La soutenance de thèse de Liang Qin aura lieu
le mercredi 21 octobre à 14h
Sa thèse intitulée "application of event-chain Monte Carlo in realistic long-range systems" a été réalisée au Laboratoire de Physique de l’Ecole normale supérieure sous la direction de Werner Krauth.
— > Lien de la visioconférence : https://global.gotomeeting.com/join/476160029.
La soutenance aura lieu également en présentiel en salle L361 - Département de Physique de l’ENS - 24 rue Lhomond 75005 PARIS
My thesis studies the behavior of event-chain Monte Carlo (ECMC) in long-range particle systems. Most realistic systems of chemical and biochemical interests feature long-range Coulomb interaction, which hinders the computational achievement in large-scale simulations. ECMC is a novel irreversible method that best exploits the stochastic nature of Monte Carlo.
The complexity of sampling a homogeneous system is the product of the long-range computation complexity and relaxation time. First, we find out suitable formulations for electrostatics under periodic boundary conditions. ECMC favors pairwise factors, while commonly used molecular dynamics always employ N-body Ewald summation. On the other hand, dipole systems can significantly benefit from the factorization. Dipole factors group all Coulomb interactions between two dipoles, resemble a "four-body" interaction, and achieve 1/r^3 event rate. This leads to an O(NlogN) algorithm for homogeneous 3D dipole systems.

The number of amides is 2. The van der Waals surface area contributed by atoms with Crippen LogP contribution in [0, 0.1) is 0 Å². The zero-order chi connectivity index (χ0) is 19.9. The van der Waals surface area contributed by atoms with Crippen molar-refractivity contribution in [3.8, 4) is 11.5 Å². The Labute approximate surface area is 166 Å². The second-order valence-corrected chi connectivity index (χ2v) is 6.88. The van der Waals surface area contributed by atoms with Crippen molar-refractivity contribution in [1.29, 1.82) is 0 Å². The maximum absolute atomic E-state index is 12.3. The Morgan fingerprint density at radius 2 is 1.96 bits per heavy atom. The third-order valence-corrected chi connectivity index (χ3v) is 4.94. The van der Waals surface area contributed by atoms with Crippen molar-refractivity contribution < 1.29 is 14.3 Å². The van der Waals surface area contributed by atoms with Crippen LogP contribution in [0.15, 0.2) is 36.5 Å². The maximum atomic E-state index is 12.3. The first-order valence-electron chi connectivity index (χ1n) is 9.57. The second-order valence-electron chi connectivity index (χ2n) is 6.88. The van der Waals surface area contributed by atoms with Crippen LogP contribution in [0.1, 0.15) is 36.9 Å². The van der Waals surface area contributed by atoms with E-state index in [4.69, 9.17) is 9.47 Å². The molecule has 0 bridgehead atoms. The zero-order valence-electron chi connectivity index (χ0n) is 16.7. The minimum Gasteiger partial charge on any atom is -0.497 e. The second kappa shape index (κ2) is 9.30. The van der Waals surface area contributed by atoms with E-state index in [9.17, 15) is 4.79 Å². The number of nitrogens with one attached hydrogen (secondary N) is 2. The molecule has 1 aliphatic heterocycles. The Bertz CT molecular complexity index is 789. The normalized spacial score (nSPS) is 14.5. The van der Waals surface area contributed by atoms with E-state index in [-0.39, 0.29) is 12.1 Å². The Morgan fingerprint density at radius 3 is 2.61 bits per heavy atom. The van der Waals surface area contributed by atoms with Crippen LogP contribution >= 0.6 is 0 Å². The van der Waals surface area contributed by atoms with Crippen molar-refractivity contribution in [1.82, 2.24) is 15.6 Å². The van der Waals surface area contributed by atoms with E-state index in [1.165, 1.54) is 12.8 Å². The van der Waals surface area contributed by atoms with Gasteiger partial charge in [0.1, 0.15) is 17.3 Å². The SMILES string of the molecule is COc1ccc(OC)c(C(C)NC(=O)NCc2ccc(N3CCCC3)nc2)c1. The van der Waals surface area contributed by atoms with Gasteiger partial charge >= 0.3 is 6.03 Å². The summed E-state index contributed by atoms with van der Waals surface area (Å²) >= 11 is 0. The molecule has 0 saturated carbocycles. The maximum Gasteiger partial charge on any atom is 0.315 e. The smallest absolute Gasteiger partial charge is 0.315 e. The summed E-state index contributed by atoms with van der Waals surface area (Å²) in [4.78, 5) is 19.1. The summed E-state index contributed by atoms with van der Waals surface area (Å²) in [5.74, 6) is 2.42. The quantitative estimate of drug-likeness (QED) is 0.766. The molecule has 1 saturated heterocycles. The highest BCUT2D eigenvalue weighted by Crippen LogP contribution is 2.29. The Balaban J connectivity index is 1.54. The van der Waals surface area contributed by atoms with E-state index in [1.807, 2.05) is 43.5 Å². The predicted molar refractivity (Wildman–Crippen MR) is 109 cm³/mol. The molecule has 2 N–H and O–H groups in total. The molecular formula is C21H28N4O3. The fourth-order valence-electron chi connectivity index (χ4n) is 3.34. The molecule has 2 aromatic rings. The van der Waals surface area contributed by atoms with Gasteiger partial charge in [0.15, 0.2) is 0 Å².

For the relaxation time, ECMC can achieve fast relaxation of density modes, while challenges appear for the water system’s rotation. We test schemes, including molecular translation, and find that the naive ECMC scheme advancing particles along axes is the reason for slow rotation. The study of a simple 2D dipole shows that sequential Monte Carlo with gradually changing directions can bring faster mixing in dipole orientation.
I will also present our experience of developing JeLLyFysh, a universal particle simulation application via ECMC. Unlike long documentation, I will show how to install and run JeLLyFysh, as well as an animation displaying its event processing inside.